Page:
Key players: It is an exciting squad but incredibly inexperienced, which means a lot of responsibility will rest on the shoulders of young half-back pair Antoine Dupont and Romain Ntamack. Despite their age – Dupont is the oldest at 23 – they have settled in nicely at Test level and could well be the partnership over the next few years.

Although Baptiste Serin has had a good season and Matthieu Jalibert and Louis Carbonel are potential options for the fly-half spot, we think that Galthie will go with the combination that went well in the World Cup.

Should they link nicely then outside backs Virimi Vakatawa and Teddy Thomas, who have been superb for Racing 92 this season, can weave their magic. Vakatawa has enjoyed a stunning year and his ability to offload and simply wreak havoc in the wider channels has enabled Thomas to thrive.

France will need the forwards to provide front foot ball, though, and back-row duo Gregory Alldritt and captain Charles Ollivon are big ball-carriers. A lot of the responsibility will fall on them, as well as hooker Camille Chat, who has been one of the best front-rowers in Europe this season.

Players to watch: It is rather up in the air as to how Galthie will approach his team selection but what is for certain is that Damian Penaud will be involved in some shape or form. The Clermont Auvergne flyer is an excitement machine and, alongside Vakatawa and Thomas, will provide plenty of pace and power in the backline.

Up front, Cameron Woki was a key part of the 2018 World Rugby U20 Championship-winning squad and has continued his progress at Top 14 leaders Bordeaux-Begles. Hopefully he will get an opportunity to show his qualities over the next month and that also applies to Jean-Baptiste Gros.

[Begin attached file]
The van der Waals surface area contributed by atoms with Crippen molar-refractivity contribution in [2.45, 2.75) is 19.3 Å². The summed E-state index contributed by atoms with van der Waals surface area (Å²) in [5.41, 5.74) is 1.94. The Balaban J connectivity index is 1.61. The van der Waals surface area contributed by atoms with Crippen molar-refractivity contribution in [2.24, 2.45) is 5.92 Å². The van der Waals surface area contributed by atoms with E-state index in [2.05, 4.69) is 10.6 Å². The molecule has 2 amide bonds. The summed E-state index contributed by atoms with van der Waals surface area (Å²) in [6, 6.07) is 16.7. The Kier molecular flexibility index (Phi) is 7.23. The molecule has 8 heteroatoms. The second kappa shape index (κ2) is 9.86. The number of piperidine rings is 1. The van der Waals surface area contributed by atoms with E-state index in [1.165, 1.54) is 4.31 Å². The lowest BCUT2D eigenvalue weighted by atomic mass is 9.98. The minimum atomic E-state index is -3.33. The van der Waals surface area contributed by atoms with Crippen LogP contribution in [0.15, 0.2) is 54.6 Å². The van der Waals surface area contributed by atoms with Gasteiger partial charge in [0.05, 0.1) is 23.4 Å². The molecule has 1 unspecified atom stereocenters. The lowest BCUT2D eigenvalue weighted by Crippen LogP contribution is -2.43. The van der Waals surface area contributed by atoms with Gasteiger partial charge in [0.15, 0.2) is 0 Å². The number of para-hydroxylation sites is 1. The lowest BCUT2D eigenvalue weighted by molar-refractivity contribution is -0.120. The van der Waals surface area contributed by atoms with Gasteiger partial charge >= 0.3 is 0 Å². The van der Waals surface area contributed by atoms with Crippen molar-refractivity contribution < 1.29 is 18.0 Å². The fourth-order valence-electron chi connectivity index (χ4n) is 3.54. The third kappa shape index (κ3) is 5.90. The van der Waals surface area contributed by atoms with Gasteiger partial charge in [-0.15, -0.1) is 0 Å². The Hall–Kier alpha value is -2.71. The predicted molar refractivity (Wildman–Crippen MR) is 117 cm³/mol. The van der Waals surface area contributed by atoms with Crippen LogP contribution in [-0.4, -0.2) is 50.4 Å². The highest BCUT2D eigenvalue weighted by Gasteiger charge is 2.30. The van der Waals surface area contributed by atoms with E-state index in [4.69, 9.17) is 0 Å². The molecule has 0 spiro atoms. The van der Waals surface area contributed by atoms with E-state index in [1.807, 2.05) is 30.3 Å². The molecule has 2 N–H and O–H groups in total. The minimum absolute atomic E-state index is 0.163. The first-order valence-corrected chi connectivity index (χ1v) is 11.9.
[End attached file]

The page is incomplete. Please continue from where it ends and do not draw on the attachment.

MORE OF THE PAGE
Another age-grade star, Gros has shone at Toulon over the past couple of years. Although France have a bit more experience at loosehead, with Cyril Baille and Jefferson Poirot consistent performers in the French league, the youngster has the talent to make an immediate impression.

Prospects: As ever with France, it is difficult to say, but it is hard to make a case for them winning two of their opening three matches. A victory over Italy in the second round should be guaranteed, but they also face England and Wales over that period.

While some have concerns as to whether the Red Rose will suffer a hangover following their World Cup final defeat, Eddie Jones is unlikely to let that happen. They are powerful and know their roles in the team, which means that they will have too much for Les Bleus.

Wales will similarly feel the same, despite the departure of Warren Gatland as head coach. Wayne Pivac has made a couple of exciting selections but it is largely the same squad which won the Grand Slam last season and that consistency will serve them well here.

France’s best hope is to therefore take advantage of their final two contests against Scotland and Ireland. The French have the power to overwhelm the Scots while the Irish are in a transition phase following another disappointing World Cup campaign, so they could end the Six Nations positively. Fourth place.


Sunday, February 2 v England (Stade de France)
Sunday, February 9 v Italy (Stade de France)
Saturday, February 22 v Wales (Principality Stadium)
Sunday, March 8 v Scotland (Murrayfield)
Saturday, March 14 v Ireland (Stade de France)